How do I apply?
Unlike undergraduate courses which are done through UCAS, all postgraduate applications must be made directly to the university departments themselves. Simply contact the departments directly and ask for an application pack. When you return the forms, the departments will usually approach referees from your undergraduate course, particularly if your degree has not yet been awarded because you are still in the final year. You may be invited to visit the department. This is an excellent opportunity to find out in detail what is likely to be involved.
Where can I search for PhD courses?
If you are currently at a university, talk to the statistics staff there about postgraduate courses. They can help you identify a number of universities which are likely to offer research opportunities suited to you. Obtain information and prospectus’s from the university’s web site. Visit universities to find out what courses or research programmes are like and the people you could be working with.
To start you off on your search, here are some useful websites:
All applicants need a very good command of written and spoken English. Students whose first language is not English require a minimum score of IELTS 6.5 or TOEFL 570 (paper-based) or 230 (computer-based).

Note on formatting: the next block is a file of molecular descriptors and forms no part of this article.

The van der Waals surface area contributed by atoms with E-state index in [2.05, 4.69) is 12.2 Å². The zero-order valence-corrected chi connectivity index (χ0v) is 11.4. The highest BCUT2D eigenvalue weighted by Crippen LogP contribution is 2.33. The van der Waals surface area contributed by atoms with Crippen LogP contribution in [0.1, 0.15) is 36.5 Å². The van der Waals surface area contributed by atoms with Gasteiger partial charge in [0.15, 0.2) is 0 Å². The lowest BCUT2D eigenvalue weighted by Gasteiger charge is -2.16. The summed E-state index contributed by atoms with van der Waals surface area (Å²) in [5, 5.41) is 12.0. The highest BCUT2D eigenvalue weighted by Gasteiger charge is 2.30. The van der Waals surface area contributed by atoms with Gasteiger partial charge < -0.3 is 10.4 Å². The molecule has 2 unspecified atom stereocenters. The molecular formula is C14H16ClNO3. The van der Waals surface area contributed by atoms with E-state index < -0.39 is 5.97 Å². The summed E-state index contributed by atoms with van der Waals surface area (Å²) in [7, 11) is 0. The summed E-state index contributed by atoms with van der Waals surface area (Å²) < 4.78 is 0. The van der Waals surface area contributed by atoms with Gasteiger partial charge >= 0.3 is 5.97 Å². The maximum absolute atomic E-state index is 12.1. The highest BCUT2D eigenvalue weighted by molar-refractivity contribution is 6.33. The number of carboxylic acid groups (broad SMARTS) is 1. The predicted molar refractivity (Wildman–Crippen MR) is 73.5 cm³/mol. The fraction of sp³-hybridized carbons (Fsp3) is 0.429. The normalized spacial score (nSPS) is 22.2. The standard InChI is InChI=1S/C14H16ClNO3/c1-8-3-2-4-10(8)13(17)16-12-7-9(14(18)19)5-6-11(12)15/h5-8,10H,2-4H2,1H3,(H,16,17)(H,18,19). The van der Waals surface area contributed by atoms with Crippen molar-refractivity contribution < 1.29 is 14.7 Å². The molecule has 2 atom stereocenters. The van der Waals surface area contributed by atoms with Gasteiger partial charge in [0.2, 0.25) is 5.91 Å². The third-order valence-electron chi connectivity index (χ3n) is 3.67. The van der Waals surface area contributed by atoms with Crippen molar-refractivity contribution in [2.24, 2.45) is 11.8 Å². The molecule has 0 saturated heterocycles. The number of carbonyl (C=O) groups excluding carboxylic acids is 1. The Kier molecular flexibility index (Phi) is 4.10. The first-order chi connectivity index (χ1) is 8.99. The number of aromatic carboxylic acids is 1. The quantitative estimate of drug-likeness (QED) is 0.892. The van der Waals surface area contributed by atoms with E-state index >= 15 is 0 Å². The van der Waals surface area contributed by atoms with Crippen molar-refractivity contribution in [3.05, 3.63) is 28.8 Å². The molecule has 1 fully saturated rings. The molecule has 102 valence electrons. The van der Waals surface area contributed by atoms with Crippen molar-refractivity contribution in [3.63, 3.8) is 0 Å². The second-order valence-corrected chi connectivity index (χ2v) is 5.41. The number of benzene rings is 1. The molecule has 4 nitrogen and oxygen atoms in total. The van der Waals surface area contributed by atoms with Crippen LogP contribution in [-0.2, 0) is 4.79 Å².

The entrance requirements are normally at least a second class honours degree in mathematics, computer science, or a mathematically related discipline, or an equivalent overseas qualification in a mathematical subject. If the course is an extension, your undergraduate degree will need to be in a mathematically related discipline.
Conversion courses are designed for people whose undergraduate degrees did not contain much mathematics or statistics. If your undergraduate degree contained little or no statistics, you might need to take extra units at or before the start of the MSc to bring you ‘up to speed’. All this can be discussed with your course director/admissions tutor to help you get the best from the course, and will be happy to answer any questions you have.
You would be expected to have a first or upper second class honours degree (or an equivalent overseas qualification) in a mathematical subject. In some research areas a background in physics, engineering or computer science is also acceptable. For PhD research programmes, it is not necessary to have an MSc degree (or an MPhil degree) first.
There are Graduate Training Programmes available which provides subsidised places on intensive residential courses aimed at first and second year PhD students. The courses are there to help strengthen participants’ theoretical understanding. Information on Graduate Training Programmes are offered by some universities through their own website.
For MPhil, you will be expected to have studied a substantial amount of statistics already within your undergraduate degree.
For mature students, universities often welcome such students because of their commitment and enthusiasm. If you are in this position, do not hesitate to contact universities that appear to be of interest and see if they can help.